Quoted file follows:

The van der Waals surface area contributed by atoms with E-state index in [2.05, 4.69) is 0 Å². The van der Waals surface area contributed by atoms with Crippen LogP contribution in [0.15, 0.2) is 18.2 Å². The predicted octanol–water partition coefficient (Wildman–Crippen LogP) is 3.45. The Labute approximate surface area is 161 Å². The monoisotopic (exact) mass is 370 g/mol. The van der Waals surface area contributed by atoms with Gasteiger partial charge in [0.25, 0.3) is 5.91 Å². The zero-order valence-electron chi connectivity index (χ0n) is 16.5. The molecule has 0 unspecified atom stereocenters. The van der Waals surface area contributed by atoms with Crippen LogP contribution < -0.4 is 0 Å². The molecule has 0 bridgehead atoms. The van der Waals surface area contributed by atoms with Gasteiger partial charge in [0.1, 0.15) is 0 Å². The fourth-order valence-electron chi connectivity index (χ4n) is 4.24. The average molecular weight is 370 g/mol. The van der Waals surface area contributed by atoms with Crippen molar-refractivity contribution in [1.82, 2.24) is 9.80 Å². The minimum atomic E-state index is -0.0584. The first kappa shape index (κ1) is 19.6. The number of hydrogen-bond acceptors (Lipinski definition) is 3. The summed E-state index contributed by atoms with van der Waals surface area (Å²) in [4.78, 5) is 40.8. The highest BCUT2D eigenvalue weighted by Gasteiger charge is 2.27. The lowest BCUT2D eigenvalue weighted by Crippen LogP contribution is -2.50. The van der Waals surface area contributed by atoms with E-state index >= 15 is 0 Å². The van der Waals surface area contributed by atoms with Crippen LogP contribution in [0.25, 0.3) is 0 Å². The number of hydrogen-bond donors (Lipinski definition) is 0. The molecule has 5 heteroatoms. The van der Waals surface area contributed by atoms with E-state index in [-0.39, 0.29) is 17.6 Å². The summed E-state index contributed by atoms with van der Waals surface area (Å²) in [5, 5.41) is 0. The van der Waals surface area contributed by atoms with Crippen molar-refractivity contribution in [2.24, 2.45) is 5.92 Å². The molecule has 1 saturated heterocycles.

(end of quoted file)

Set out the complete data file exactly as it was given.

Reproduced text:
The van der Waals surface area contributed by atoms with E-state index in [2.05, 4.69) is 0 Å². The van der Waals surface area contributed by atoms with Crippen LogP contribution in [0.15, 0.2) is 18.2 Å². The predicted octanol–water partition coefficient (Wildman–Crippen LogP) is 3.45. The Labute approximate surface area is 161 Å². The monoisotopic (exact) mass is 370 g/mol. The van der Waals surface area contributed by atoms with Gasteiger partial charge in [0.25, 0.3) is 5.91 Å². The zero-order valence-electron chi connectivity index (χ0n) is 16.5. The molecule has 0 unspecified atom stereocenters. The van der Waals surface area contributed by atoms with Crippen LogP contribution < -0.4 is 0 Å². The molecule has 0 bridgehead atoms. The van der Waals surface area contributed by atoms with Gasteiger partial charge in [0.1, 0.15) is 0 Å². The fourth-order valence-electron chi connectivity index (χ4n) is 4.24. The average molecular weight is 370 g/mol. The van der Waals surface area contributed by atoms with Crippen molar-refractivity contribution in [1.82, 2.24) is 9.80 Å². The minimum atomic E-state index is -0.0584. The first kappa shape index (κ1) is 19.6. The number of hydrogen-bond acceptors (Lipinski definition) is 3. The summed E-state index contributed by atoms with van der Waals surface area (Å²) in [4.78, 5) is 40.8. The highest BCUT2D eigenvalue weighted by Gasteiger charge is 2.27. The lowest BCUT2D eigenvalue weighted by Crippen LogP contribution is -2.50. The van der Waals surface area contributed by atoms with E-state index >= 15 is 0 Å². The van der Waals surface area contributed by atoms with Crippen LogP contribution in [0.25, 0.3) is 0 Å². The number of hydrogen-bond donors (Lipinski definition) is 0. The molecule has 5 heteroatoms. The van der Waals surface area contributed by atoms with E-state index in [-0.39, 0.29) is 17.6 Å². The summed E-state index contributed by atoms with van der Waals surface area (Å²) in [5, 5.41) is 0. The van der Waals surface area contributed by atoms with Crippen molar-refractivity contribution in [2.24, 2.45) is 5.92 Å². The molecule has 1 saturated heterocycles.